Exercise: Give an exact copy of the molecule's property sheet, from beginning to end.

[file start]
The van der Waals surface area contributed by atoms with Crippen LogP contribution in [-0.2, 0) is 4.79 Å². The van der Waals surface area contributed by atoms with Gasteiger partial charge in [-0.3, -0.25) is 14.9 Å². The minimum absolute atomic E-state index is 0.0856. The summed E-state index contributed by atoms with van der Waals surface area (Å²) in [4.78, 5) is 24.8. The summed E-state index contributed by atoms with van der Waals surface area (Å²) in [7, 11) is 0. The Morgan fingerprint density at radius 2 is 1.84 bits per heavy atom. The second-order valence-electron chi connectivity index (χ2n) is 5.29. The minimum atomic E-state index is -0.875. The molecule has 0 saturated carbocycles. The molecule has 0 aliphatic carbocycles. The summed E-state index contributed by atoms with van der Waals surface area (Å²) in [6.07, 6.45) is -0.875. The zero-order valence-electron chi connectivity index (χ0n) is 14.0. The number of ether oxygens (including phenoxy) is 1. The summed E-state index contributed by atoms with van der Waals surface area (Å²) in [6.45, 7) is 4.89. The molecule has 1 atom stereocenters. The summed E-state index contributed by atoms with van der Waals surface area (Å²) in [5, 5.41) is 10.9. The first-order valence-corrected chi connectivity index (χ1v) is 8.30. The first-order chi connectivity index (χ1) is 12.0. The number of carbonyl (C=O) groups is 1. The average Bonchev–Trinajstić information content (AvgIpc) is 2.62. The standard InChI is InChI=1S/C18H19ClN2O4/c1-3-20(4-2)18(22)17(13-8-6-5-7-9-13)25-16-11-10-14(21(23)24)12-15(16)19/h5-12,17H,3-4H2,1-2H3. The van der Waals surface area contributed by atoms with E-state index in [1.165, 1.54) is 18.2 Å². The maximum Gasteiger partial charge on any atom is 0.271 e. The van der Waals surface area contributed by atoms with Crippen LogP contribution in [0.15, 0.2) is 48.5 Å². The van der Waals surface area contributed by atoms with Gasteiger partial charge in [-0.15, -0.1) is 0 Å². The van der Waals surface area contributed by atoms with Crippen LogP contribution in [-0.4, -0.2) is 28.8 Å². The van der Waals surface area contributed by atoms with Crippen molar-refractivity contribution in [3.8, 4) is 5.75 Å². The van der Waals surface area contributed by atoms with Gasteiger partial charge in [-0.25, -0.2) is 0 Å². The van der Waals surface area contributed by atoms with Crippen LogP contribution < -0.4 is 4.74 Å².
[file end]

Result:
The van der Waals surface area contributed by atoms with Crippen LogP contribution in [-0.2, 0) is 4.79 Å². The van der Waals surface area contributed by atoms with Gasteiger partial charge in [-0.3, -0.25) is 14.9 Å². The minimum absolute atomic E-state index is 0.0856. The summed E-state index contributed by atoms with van der Waals surface area (Å²) in [4.78, 5) is 24.8. The summed E-state index contributed by atoms with van der Waals surface area (Å²) in [7, 11) is 0. The Morgan fingerprint density at radius 2 is 1.84 bits per heavy atom. The second-order valence-electron chi connectivity index (χ2n) is 5.29. The minimum atomic E-state index is -0.875. The molecule has 0 saturated carbocycles. The molecule has 0 aliphatic carbocycles. The summed E-state index contributed by atoms with van der Waals surface area (Å²) in [6.07, 6.45) is -0.875. The zero-order valence-electron chi connectivity index (χ0n) is 14.0. The number of ether oxygens (including phenoxy) is 1. The summed E-state index contributed by atoms with van der Waals surface area (Å²) in [6.45, 7) is 4.89. The molecule has 1 atom stereocenters. The summed E-state index contributed by atoms with van der Waals surface area (Å²) in [5, 5.41) is 10.9. The first-order valence-corrected chi connectivity index (χ1v) is 8.30. The first-order chi connectivity index (χ1) is 12.0. The number of carbonyl (C=O) groups is 1. The average Bonchev–Trinajstić information content (AvgIpc) is 2.62. The standard InChI is InChI=1S/C18H19ClN2O4/c1-3-20(4-2)18(22)17(13-8-6-5-7-9-13)25-16-11-10-14(21(23)24)12-15(16)19/h5-12,17H,3-4H2,1-2H3. The van der Waals surface area contributed by atoms with E-state index in [1.165, 1.54) is 18.2 Å². The maximum Gasteiger partial charge on any atom is 0.271 e. The van der Waals surface area contributed by atoms with Crippen LogP contribution in [0.15, 0.2) is 48.5 Å². The van der Waals surface area contributed by atoms with Gasteiger partial charge in [-0.15, -0.1) is 0 Å². The van der Waals surface area contributed by atoms with Crippen LogP contribution in [-0.4, -0.2) is 28.8 Å². The van der Waals surface area contributed by atoms with Crippen molar-refractivity contribution in [3.8, 4) is 5.75 Å². The van der Waals surface area contributed by atoms with Gasteiger partial charge in [-0.25, -0.2) is 0 Å². The van der Waals surface area contributed by atoms with Crippen LogP contribution < -0.4 is 4.74 Å².